The Pole of Inaccessibility

It has been a brisk day with gales and -30°C. The snow gets rough when it drifts and our skis meet much more resistance. We have also been obliged to keep a close watch on our faces and hands today because of the strong wind.
Bust of Lenin at the Pole of Inaccessibility.Lenin in 1965 gazing towards Moscow. Photo: Olav Orheim / Norwegian Polar Institute

One of our favorite articles of clothing is the “nose mitten” made especially for us by Glen Liston from Colorado. It stays on our noses from morning till night and protects against sun and cold.

We are heading for the South Pole – a place many others will also visit. But another and perhaps even more exotic pole for those in search of adventure is the Pole of Inaccessibility.

When the Americans built the Amundsen–Scott Station at the geographical South Pole in November 1956, they had occupied the most prominent place in Antarctica. The Soviet Union responded by building a station at the Pole of Inaccessibility in December 1958. This place is as far from the ocean as it is possible to get, and can therefore be viewed as the most inaccessible place in Antarctica. The two superpowers had shown off their muscles by establishing themselves each at their separate poles.

First the Russians flew reconnaissance missions (on an IL-12) during the third Soviet Antarctic Expedition in December 1957, as a part of the International Geophysical Year. The same month, they mounted an expedition from the coastal station Mirny. The expedition consisted of ten tractors and 32 men, a formidable convoy, in other words. But they didn’t make it to the Pole of Inaccessibility that year. A small party of four were left behind to spend the winter at the stopping point – undoubtedly a spartan overwintering, unplanned as it was.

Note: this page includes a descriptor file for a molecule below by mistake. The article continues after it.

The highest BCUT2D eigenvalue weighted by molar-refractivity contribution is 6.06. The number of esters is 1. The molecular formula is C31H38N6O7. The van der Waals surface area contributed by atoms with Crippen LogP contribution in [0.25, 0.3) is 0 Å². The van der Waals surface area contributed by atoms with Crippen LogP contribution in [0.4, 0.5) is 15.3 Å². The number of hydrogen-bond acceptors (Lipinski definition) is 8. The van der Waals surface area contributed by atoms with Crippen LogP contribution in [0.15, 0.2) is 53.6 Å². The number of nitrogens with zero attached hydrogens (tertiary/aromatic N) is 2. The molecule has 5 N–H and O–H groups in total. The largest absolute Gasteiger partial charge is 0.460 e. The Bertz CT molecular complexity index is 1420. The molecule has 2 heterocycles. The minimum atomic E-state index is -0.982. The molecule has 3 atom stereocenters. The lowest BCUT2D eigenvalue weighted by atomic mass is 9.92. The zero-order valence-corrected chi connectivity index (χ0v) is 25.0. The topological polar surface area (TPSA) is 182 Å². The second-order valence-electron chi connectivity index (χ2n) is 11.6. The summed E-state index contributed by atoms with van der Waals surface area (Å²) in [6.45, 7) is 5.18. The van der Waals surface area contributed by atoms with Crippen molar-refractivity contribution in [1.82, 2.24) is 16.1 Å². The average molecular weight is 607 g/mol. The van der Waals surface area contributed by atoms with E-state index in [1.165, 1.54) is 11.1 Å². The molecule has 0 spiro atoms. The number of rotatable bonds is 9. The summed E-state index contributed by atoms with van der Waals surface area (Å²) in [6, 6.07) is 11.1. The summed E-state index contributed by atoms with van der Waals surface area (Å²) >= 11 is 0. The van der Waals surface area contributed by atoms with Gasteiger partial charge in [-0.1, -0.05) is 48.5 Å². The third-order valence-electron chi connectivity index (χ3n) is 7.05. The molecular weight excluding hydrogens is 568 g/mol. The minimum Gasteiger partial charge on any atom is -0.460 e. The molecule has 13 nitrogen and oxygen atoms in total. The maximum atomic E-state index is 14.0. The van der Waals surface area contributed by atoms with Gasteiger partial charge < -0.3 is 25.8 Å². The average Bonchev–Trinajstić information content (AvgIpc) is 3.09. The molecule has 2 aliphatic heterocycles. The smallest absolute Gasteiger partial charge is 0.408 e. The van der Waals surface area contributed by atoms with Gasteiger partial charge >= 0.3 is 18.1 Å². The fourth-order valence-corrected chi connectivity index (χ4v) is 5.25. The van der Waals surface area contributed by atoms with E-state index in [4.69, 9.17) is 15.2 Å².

Bust of Lenin at the Pole of Inaccessibility.Lenin in 2008. Photo: Stein Tronstad / Norwegian Polar Institute

Then, 14 December 1958, a team of 17 men finally reached the Pole of Inaccessibility after a 2100-kilometre traverse that had set out from Mirny as early as in September. Naturally, the arrival at their goal was celebrated; among other things the Soviet flag was raised. A more original form of celebration was that these tough and hardy men also shot off fireworks. Two weeks later the expedition turned homeward after having erected a small research station. Today the only part that remains visible is the bust of Lenin, which had been placed on the roof of the station.

In January 2008, when the Norwegian–American research expedition visited the Pole of Inaccessibility, they were the seventh group ever to visit the site. But as the geographic South Pole becomes more “public domain” we suspect Lenin may start to see more and more visitors.

Position: S 86 17.271, W 175 17.993
Temperature: -30°C
Wind: 10–12 m/s from the southeast
Elevation: 2800 metres
Distance traversed: 24 km
Distance behind Amundsen: 101 km
Total distance traversed: 896 km
Distance remaining to the South Pole: 415 km